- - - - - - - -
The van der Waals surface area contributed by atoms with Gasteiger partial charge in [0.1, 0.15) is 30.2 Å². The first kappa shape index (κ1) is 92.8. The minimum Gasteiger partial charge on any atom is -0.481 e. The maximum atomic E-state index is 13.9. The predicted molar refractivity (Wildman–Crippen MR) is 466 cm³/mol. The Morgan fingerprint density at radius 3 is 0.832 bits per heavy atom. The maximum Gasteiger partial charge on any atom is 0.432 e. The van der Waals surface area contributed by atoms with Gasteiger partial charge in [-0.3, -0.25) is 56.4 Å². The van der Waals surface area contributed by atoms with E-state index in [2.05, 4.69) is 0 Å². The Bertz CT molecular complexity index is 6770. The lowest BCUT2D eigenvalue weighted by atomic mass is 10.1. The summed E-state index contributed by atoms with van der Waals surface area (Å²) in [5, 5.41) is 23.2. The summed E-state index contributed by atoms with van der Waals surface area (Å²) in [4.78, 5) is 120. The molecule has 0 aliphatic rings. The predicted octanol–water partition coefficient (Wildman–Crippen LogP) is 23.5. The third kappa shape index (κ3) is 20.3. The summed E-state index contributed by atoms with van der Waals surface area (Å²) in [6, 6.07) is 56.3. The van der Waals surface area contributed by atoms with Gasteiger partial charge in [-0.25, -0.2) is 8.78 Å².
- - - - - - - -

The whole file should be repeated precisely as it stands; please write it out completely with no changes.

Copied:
The van der Waals surface area contributed by atoms with Gasteiger partial charge in [0.1, 0.15) is 30.2 Å². The first kappa shape index (κ1) is 92.8. The minimum Gasteiger partial charge on any atom is -0.481 e. The maximum atomic E-state index is 13.9. The predicted molar refractivity (Wildman–Crippen MR) is 466 cm³/mol. The Morgan fingerprint density at radius 3 is 0.832 bits per heavy atom. The maximum Gasteiger partial charge on any atom is 0.432 e. The van der Waals surface area contributed by atoms with Gasteiger partial charge in [-0.3, -0.25) is 56.4 Å². The van der Waals surface area contributed by atoms with E-state index in [2.05, 4.69) is 0 Å². The Bertz CT molecular complexity index is 6770. The lowest BCUT2D eigenvalue weighted by atomic mass is 10.1. The summed E-state index contributed by atoms with van der Waals surface area (Å²) in [5, 5.41) is 23.2. The summed E-state index contributed by atoms with van der Waals surface area (Å²) in [4.78, 5) is 120. The molecule has 0 aliphatic rings. The predicted octanol–water partition coefficient (Wildman–Crippen LogP) is 23.5. The third kappa shape index (κ3) is 20.3. The summed E-state index contributed by atoms with van der Waals surface area (Å²) in [6, 6.07) is 56.3. The van der Waals surface area contributed by atoms with Gasteiger partial charge in [-0.25, -0.2) is 8.78 Å².